Last night I sliced a shallot with tremendous speed and dexterity. It fell away from the knife in tiny translucent cubes and I was thrilled with my ‘chefiness’. What happened to get me all euphoric over a glorified onion? It’s all down to Brian McCann, the Head Chef at Shu on the Lisburn Road. I headed over to the launch of their 2018 Apprenticeship Programme with a few other lucky bloggers and PR guru Cathy Martin, to get a taste of what working in a restaurant kitchen is like. Then to my delight, (this blogging lark had to finally start paying off some dividends) we were invited to sample our roast halibut and Eton mess with a glass of chilled Sauvignon Blanc. How very jolly.
I was excited, SO excited, that in my haste biking over to Shu that morning , I almost crashed head-on into a school boy cyclist, as he came hurtling towards me in a most devil may care manner. I came crashing down on the cross bar with a powerful thud, and foolishly, had forgotten to wear my padded cycling shorts. It’s a week later and my lady bits are only starting to feel normal.
Thus I arrived, red of face and sore of arse, with my hair in a sensible braid for health and hygiene standards and a pair of trainers so that I didn’t take the toe off myself with an errant knife. I had even forgotten to apply lipstick. This was not the case with the other bloggers, all svelte, bejewelled and in trendy rig-outs. I looked like their Brethren cousin.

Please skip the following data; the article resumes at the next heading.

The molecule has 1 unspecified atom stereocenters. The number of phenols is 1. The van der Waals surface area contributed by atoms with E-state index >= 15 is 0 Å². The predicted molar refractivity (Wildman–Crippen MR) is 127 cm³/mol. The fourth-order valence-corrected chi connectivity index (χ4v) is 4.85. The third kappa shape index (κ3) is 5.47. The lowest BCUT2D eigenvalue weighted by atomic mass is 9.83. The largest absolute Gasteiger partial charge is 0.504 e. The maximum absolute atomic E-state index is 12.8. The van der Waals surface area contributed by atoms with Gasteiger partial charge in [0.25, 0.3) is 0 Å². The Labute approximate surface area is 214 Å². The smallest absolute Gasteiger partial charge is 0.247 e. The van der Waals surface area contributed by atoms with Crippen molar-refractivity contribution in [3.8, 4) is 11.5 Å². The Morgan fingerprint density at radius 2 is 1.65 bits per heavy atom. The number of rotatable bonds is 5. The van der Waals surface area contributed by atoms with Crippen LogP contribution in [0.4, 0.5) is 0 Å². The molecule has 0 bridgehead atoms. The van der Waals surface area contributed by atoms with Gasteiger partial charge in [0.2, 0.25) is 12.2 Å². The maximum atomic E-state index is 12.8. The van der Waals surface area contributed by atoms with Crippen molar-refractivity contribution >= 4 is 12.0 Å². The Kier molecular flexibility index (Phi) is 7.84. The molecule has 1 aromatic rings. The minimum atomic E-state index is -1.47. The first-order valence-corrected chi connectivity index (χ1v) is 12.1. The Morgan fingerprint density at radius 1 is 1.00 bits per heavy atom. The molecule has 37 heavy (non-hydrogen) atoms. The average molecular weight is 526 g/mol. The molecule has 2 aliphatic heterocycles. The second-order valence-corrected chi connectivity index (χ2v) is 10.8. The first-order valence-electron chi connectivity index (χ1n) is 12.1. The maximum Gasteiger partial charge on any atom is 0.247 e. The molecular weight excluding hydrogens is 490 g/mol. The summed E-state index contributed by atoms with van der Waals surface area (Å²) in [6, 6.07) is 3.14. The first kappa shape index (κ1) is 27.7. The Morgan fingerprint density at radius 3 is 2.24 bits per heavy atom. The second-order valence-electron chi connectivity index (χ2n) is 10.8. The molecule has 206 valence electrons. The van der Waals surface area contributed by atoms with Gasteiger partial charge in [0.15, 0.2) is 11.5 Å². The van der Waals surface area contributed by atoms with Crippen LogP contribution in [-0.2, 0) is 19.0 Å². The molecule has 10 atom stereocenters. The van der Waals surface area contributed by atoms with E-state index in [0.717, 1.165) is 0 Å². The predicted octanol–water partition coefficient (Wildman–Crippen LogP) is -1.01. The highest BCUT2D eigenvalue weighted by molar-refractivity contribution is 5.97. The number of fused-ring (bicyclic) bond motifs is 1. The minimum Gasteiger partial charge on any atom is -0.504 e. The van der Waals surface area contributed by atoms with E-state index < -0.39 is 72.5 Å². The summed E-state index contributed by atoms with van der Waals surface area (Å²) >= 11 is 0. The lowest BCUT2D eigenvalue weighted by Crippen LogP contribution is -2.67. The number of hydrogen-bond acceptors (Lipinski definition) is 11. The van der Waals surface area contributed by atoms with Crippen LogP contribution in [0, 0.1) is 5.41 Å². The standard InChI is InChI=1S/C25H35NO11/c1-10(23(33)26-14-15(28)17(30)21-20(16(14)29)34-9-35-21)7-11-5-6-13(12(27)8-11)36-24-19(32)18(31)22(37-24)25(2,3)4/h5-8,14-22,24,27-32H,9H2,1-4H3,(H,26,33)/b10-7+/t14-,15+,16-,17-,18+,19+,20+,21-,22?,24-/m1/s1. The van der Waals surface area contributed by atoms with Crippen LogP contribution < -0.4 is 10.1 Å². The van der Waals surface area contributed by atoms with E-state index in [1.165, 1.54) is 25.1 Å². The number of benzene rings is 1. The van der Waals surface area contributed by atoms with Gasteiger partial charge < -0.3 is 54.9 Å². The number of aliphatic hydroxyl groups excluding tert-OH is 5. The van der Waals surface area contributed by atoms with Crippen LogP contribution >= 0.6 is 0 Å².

But I soon forgot about aesthetics when I got into the kitchen. ‘The knives are sharp and the stoves are hot,’ Brian warned, before we trooped in to start trimming asparagus and shelling peas while we watched sous-chef Matthew whizz up a puree.
One of the first things Brian told us was that he wasn’t at all academic and had in fact ‘failed’ (his words) at school, but always been interested in food. I want to get a raft of disengaged school kids in here, to watch him fillet an 8lb halibut: slicing eight perfect pieces with a few deft flicks of a silver blade. Despite being fluent in French, he uses words I have to go home and look up, like how to serve up ice-cream ‘rocher’ style and ‘brunoise’ his vegetables. I’m slightly in awe to be honest, like Bridget Jones when she concludes her interviews with the freedom fighter from Kosovo admitting she has ‘frankly, a bit of a crush.’
‘Phew, it’s hot in here,’ says one of the girls. ‘Hot?’ Brian raises his eyebrows. ‘The ovens aren’t even on. You want to be on a Saturday night.’ No wonder he has to keep fit. He’s only after running the London Marathon, and he knocks back an effervescent juice crammed beetroot and goji berries while we tuck into the fish and buttery potatoes. ‘I was quite a big fella,’ he says, but then I stopped eating a lot of fatty foods and we eat a lot of veg from the garden now.’ ‘Better for up here,’ he says, tapping his head.
When looking for his next apprentice, he wants passion and a desire to learn, ‘a touch of madness helps too,’ he adds.
His sous-chef smiles when I ask him what it’s like working with Brian. ‘He’s always open to ideas,’ he tells me. “If I think there’s a better or quicker way to do something, he wants to see it. Doesn’t happen that often though.’
It’s been about three years since I’ve been to Shu, but I’m booking a table soon, if only so LSB can see the competition. 😉